From our previous article, we highlighted the struggles of online learning that many B40 students are facing.
Malaysia has always been committed to increasing accessibility to education for B40 students through programs like the Zero Dropout Program that provides financial assistance and residential schools as encouragement for students to return to school. We also implemented the Zero Reject Policy, which targets our undocumented and special needs students. These initiatives were a witness to the small steps taken in improving the education sector in Malaysia.
The year 2020 however shocked the world with a global pandemic causing the entire education system to go through a drastic change – switching to fully online. Taking on this new approach to distance learning, students and teachers have to quickly adapt to a new virtual class environment and accustom themselves to digital-centric means of communication.
Things do not get easier for the transition either. The Star has reported a price hike for certain gadgets, laptops and printer models, new or used since the start of 2020. This was due to the increasing demands for electronic devices and higher shipping costs. Making it difficult for some to purchase gadgets for online learning needs.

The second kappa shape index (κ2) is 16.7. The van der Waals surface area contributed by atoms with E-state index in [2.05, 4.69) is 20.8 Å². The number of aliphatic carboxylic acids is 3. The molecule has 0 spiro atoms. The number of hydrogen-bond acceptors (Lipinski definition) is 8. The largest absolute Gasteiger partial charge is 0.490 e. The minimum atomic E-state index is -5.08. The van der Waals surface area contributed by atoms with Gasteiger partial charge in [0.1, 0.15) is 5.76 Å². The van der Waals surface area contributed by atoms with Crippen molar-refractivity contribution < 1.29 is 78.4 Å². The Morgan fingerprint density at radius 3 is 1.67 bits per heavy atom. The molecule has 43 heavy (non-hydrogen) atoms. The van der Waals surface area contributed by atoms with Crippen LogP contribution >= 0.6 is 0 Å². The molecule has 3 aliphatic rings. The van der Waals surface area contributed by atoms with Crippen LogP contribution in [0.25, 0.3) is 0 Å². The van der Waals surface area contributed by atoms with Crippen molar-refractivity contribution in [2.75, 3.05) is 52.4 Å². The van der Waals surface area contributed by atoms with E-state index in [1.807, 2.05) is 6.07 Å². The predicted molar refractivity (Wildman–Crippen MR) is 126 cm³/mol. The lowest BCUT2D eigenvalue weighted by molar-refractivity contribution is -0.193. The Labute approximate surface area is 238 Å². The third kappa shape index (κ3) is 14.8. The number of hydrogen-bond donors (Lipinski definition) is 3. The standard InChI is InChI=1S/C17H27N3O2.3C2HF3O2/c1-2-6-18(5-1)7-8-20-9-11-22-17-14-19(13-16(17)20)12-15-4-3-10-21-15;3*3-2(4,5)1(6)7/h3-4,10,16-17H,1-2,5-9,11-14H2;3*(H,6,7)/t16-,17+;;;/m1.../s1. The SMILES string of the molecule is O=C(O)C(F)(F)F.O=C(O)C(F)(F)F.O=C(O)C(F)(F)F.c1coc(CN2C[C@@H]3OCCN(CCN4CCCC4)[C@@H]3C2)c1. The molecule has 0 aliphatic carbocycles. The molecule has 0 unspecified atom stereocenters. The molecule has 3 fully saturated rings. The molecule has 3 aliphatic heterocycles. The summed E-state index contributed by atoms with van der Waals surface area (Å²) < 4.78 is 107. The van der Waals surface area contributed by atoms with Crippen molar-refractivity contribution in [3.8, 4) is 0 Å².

Students – who rely on their university’s Internet facilities – are now facing difficulties to join virtual classes especially for those without access to stable internet connection in the vicinity and in large households with limited bandwidth as video conferences and streaming takes up a huge chunk out of the internet quota. Most importantly, we will be entering another academic year of online distance learning with no proper support and guideline from the government to ameliorate the situation.There has been no improvement in putting out a well-thought course of action for students, teachers and parents to follow.
Fortunately, we have seen many initiatives done by higher education institutions, private sectors and influential personalities like Ebit Lew and YB Syed Saddiq in providing electronic devices, financial assistance, fee deductions and free mobile data plans for students who require assistance. While the burden of responsibility supposedly belonged to our government, crowdfunding initiatives could help students in need to navigate through this hard time.
In the upcoming #PUTRAROAST; PUTRA’s Podcast series – we have invited Siti Rahayu Baharin, the director of Buku Jalanan Chow Kit, to discuss community mobilisation, the education system, steps we can take, NGO initiatives to help students and more. Rahayu, a prominent education activist has engaged in a lot of initiatives and discourse over the deepening rabbit hole of online learning during this pandemic. Do tune in…#NEXTWEEK!
Iman Qistina Izzuddin Shah
PUTRA Centre For Social Studies